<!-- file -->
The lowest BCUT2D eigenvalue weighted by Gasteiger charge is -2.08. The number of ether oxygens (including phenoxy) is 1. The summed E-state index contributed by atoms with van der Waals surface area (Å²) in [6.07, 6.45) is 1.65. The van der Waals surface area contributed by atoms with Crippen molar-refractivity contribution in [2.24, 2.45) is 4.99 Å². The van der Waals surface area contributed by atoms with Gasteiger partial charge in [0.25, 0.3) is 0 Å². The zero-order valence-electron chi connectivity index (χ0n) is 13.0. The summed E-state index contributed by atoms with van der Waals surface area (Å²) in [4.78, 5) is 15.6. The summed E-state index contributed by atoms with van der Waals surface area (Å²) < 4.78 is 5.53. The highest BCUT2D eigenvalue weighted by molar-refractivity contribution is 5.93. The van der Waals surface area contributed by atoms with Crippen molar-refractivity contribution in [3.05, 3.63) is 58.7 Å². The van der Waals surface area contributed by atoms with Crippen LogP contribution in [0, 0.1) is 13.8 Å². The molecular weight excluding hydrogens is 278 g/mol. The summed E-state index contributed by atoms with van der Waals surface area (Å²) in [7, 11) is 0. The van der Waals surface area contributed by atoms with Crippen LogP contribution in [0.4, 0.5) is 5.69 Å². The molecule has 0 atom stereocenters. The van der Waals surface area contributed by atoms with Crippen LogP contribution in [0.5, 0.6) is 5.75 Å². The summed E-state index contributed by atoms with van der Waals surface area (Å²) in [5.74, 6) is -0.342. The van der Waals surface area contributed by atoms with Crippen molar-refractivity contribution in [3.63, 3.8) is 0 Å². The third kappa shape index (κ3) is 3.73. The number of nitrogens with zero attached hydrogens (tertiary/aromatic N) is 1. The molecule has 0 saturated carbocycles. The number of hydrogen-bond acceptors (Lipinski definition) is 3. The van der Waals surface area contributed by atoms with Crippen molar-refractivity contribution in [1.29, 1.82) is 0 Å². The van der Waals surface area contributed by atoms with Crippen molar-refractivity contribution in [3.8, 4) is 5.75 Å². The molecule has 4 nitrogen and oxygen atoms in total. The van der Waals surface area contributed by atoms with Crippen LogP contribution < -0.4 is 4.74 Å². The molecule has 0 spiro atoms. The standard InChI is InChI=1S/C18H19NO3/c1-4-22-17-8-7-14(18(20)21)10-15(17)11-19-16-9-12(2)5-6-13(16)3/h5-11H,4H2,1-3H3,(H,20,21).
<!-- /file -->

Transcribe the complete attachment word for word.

The lowest BCUT2D eigenvalue weighted by Gasteiger charge is -2.08. The number of ether oxygens (including phenoxy) is 1. The summed E-state index contributed by atoms with van der Waals surface area (Å²) in [6.07, 6.45) is 1.65. The van der Waals surface area contributed by atoms with Crippen molar-refractivity contribution in [2.24, 2.45) is 4.99 Å². The van der Waals surface area contributed by atoms with Gasteiger partial charge in [0.25, 0.3) is 0 Å². The zero-order valence-electron chi connectivity index (χ0n) is 13.0. The summed E-state index contributed by atoms with van der Waals surface area (Å²) in [4.78, 5) is 15.6. The summed E-state index contributed by atoms with van der Waals surface area (Å²) < 4.78 is 5.53. The highest BCUT2D eigenvalue weighted by molar-refractivity contribution is 5.93. The van der Waals surface area contributed by atoms with Crippen molar-refractivity contribution in [3.05, 3.63) is 58.7 Å². The van der Waals surface area contributed by atoms with Crippen LogP contribution in [0, 0.1) is 13.8 Å². The molecular weight excluding hydrogens is 278 g/mol. The summed E-state index contributed by atoms with van der Waals surface area (Å²) in [7, 11) is 0. The van der Waals surface area contributed by atoms with Crippen LogP contribution in [0.4, 0.5) is 5.69 Å². The molecule has 0 atom stereocenters. The van der Waals surface area contributed by atoms with Crippen LogP contribution in [0.5, 0.6) is 5.75 Å². The summed E-state index contributed by atoms with van der Waals surface area (Å²) in [5.74, 6) is -0.342. The van der Waals surface area contributed by atoms with Crippen molar-refractivity contribution in [3.63, 3.8) is 0 Å². The third kappa shape index (κ3) is 3.73. The number of nitrogens with zero attached hydrogens (tertiary/aromatic N) is 1. The molecule has 0 saturated carbocycles. The number of hydrogen-bond acceptors (Lipinski definition) is 3. The van der Waals surface area contributed by atoms with Crippen molar-refractivity contribution in [1.29, 1.82) is 0 Å². The van der Waals surface area contributed by atoms with Crippen molar-refractivity contribution in [3.8, 4) is 5.75 Å². The molecule has 4 nitrogen and oxygen atoms in total. The van der Waals surface area contributed by atoms with Crippen LogP contribution < -0.4 is 4.74 Å². The molecule has 0 spiro atoms. The standard InChI is InChI=1S/C18H19NO3/c1-4-22-17-8-7-14(18(20)21)10-15(17)11-19-16-9-12(2)5-6-13(16)3/h5-11H,4H2,1-3H3,(H,20,21).